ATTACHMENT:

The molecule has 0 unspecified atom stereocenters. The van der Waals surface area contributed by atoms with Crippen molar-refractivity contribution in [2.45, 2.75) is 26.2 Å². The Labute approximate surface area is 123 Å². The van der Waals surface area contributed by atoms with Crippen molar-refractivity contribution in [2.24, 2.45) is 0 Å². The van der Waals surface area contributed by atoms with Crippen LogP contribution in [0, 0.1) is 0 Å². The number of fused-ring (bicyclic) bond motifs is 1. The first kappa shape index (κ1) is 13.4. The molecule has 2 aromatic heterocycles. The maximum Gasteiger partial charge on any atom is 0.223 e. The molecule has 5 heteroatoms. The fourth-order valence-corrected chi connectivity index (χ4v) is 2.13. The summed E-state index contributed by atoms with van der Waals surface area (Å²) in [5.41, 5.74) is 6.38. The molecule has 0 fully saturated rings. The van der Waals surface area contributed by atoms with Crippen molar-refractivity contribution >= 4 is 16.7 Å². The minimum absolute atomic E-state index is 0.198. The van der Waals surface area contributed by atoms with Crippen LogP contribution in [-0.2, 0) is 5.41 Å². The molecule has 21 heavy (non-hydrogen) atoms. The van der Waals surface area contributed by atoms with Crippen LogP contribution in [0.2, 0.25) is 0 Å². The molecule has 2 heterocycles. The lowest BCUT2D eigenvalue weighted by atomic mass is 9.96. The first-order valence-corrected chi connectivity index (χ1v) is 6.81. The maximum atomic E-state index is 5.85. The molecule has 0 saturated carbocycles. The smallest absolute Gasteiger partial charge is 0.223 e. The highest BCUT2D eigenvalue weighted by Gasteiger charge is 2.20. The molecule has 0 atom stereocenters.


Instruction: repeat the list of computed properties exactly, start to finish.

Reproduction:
The molecule has 0 unspecified atom stereocenters. The van der Waals surface area contributed by atoms with Crippen molar-refractivity contribution in [2.45, 2.75) is 26.2 Å². The Labute approximate surface area is 123 Å². The van der Waals surface area contributed by atoms with Crippen molar-refractivity contribution in [2.24, 2.45) is 0 Å². The van der Waals surface area contributed by atoms with Crippen LogP contribution in [0, 0.1) is 0 Å². The number of fused-ring (bicyclic) bond motifs is 1. The first kappa shape index (κ1) is 13.4. The molecule has 2 aromatic heterocycles. The maximum Gasteiger partial charge on any atom is 0.223 e. The molecule has 5 heteroatoms. The fourth-order valence-corrected chi connectivity index (χ4v) is 2.13. The summed E-state index contributed by atoms with van der Waals surface area (Å²) in [5.41, 5.74) is 6.38. The molecule has 0 fully saturated rings. The van der Waals surface area contributed by atoms with Crippen molar-refractivity contribution >= 4 is 16.7 Å². The minimum absolute atomic E-state index is 0.198. The van der Waals surface area contributed by atoms with Crippen LogP contribution in [-0.2, 0) is 5.41 Å². The molecule has 21 heavy (non-hydrogen) atoms. The van der Waals surface area contributed by atoms with Crippen LogP contribution in [0.2, 0.25) is 0 Å². The molecule has 2 heterocycles. The lowest BCUT2D eigenvalue weighted by atomic mass is 9.96. The first-order valence-corrected chi connectivity index (χ1v) is 6.81. The maximum atomic E-state index is 5.85. The molecule has 0 saturated carbocycles. The smallest absolute Gasteiger partial charge is 0.223 e. The highest BCUT2D eigenvalue weighted by Gasteiger charge is 2.20. The molecule has 0 atom stereocenters.